Moody's Investors Service  announced that they have assigned provisional ratings to 19 classes of residential mortgage-backed securities (RMBS) issued by J.P. Morgan Mortgage Trust 2017-6 (JPMMT 2017-6).
JPMMT 2017-6 is J.P. Morgan Acquisition Corporation's sixth prime jumbo transaction of 2017, according to Moody’s. Ratings for the J.P. Morgan RMBS range from (P)Aaa (sf) to (P)B3 (sf).
The certificates are backed by nearly 1,500 30-year fixed rate mortgage loans, totaling a balance of $883,819,918 as of December 1, 2017. Moody’s report states, “Similar to prior JPMMT transactions, JPMMT 2017-6 includes conforming fixed-rate mortgage loans originated by JPMorgan Chase Bank, N. A. (Chase) and LoanDepot, and underwritten to the government sponsored enterprises (GSE) guidelines in addition to prime jumbo non-conforming mortgages purchased by JPMMAC from various originators and aggregators.”
Moody’s said that the transaction’s strengths included high income levels for the prime jumbo borrowers, and the fact that the conforming loans adhere to underwriting guidelines set by the GSEs. On the other hand, weaknesses “include high geographic concentrations and higher percentage of loans with LTVs greater than 80.0 percent compared to JPMMT 2017-4,” explained Moody’s.
JPMorgan Chase Bank, N.A. and LoanDepot will be servicing the loans originated by JPMorgan Chase and LoanDepot, respectively. The prime jumbo loans will be serviced by Shellpoint Mortgage Servicing, LoanDepot, USAA, Guaranteed Rate, PHH Mortgage, First Republic Bank, TIAA, FSB, and Johnson Bank. Wells Fargo Bank, N.A. will be the master servicer and securities administrator, U.S. Bank National Association will serve as trustee, and Pentalpha Surveillance LLC will be the representations and warranties breach reviewer, according to Moody’s.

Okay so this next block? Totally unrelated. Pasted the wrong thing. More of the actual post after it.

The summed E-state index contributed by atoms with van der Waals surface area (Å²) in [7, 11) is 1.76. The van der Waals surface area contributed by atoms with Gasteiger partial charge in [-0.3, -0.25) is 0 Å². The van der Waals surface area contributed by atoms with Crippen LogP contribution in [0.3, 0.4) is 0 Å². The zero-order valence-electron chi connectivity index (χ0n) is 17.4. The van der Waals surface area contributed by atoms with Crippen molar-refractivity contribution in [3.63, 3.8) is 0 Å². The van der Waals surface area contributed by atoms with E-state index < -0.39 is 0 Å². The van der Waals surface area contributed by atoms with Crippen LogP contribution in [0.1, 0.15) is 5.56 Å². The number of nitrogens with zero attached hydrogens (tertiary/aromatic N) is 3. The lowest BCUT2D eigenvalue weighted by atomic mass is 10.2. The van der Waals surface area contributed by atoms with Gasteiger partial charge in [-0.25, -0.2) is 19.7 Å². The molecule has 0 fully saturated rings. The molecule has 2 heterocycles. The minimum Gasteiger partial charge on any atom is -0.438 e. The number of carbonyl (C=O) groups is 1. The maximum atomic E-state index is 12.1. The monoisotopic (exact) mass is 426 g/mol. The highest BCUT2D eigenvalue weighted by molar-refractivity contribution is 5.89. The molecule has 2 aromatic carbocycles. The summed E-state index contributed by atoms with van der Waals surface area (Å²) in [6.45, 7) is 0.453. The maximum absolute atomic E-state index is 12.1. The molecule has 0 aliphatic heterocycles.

Moody’s said they expect cumulative net loss on the aggregate pool of RMBS to be “0.45 percent in a base scenario” and to reach 5.35 percent “at a stress level consistent with the Aaa ratings.”
“We calculated losses on the pool using our US Moody's Individual Loan Analysis (MILAN) model based on the loan-level collateral information as of the cut-off date,” explained Moody’s report. “Loan-level adjustments to the model results included adjustments to probability of default for higher and lower borrower debt-to-income ratios (DTIs), for borrowers with multiple mortgaged properties, self-employed borrowers, and for the default risk of Homeownership association (HOA) properties in super lien states. Our final loss estimates also incorporate adjustments for originator assessments and the financial strength of Representation & Warranty (R&W) providers.
Moody’s added that they also base their provisional ratings on “the certificates on the credit quality of the mortgage loans, the structural features of the transaction, our assessments of the aggregators, originators and servicers, the strength of the third-party due diligence and the representations and warranties (R&W) framework of the transaction.”
You can read the full Moody’s report by clicking here .